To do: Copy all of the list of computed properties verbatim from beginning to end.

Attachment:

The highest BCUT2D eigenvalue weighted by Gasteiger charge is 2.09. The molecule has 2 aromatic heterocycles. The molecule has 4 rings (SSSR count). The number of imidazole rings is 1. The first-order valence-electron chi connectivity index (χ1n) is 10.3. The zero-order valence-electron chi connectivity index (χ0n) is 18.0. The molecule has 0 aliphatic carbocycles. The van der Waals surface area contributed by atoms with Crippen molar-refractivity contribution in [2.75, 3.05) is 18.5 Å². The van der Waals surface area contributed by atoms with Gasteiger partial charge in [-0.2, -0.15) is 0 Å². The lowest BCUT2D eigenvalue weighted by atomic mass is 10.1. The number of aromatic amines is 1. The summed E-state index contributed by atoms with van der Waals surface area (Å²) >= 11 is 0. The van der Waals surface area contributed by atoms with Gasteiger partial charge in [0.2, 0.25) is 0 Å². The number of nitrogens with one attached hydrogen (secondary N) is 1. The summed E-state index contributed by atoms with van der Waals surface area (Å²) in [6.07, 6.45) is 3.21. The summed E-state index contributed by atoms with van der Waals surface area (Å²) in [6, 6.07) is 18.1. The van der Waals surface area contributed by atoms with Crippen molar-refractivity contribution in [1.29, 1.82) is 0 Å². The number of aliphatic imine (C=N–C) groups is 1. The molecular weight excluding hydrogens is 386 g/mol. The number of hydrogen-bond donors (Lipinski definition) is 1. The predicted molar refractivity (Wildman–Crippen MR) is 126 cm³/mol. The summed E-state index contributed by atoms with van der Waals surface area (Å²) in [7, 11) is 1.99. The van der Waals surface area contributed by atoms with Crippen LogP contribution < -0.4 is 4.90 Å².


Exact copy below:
The highest BCUT2D eigenvalue weighted by Gasteiger charge is 2.09. The molecule has 2 aromatic heterocycles. The molecule has 4 rings (SSSR count). The number of imidazole rings is 1. The first-order valence-electron chi connectivity index (χ1n) is 10.3. The zero-order valence-electron chi connectivity index (χ0n) is 18.0. The molecule has 0 aliphatic carbocycles. The van der Waals surface area contributed by atoms with Crippen molar-refractivity contribution in [2.75, 3.05) is 18.5 Å². The van der Waals surface area contributed by atoms with Gasteiger partial charge in [-0.2, -0.15) is 0 Å². The lowest BCUT2D eigenvalue weighted by atomic mass is 10.1. The number of aromatic amines is 1. The summed E-state index contributed by atoms with van der Waals surface area (Å²) >= 11 is 0. The van der Waals surface area contributed by atoms with Gasteiger partial charge in [0.2, 0.25) is 0 Å². The number of nitrogens with one attached hydrogen (secondary N) is 1. The summed E-state index contributed by atoms with van der Waals surface area (Å²) in [6.07, 6.45) is 3.21. The summed E-state index contributed by atoms with van der Waals surface area (Å²) in [6, 6.07) is 18.1. The van der Waals surface area contributed by atoms with Crippen molar-refractivity contribution in [1.29, 1.82) is 0 Å². The number of aliphatic imine (C=N–C) groups is 1. The molecular weight excluding hydrogens is 386 g/mol. The number of hydrogen-bond donors (Lipinski definition) is 1. The predicted molar refractivity (Wildman–Crippen MR) is 126 cm³/mol. The summed E-state index contributed by atoms with van der Waals surface area (Å²) in [7, 11) is 1.99. The van der Waals surface area contributed by atoms with Crippen LogP contribution < -0.4 is 4.90 Å².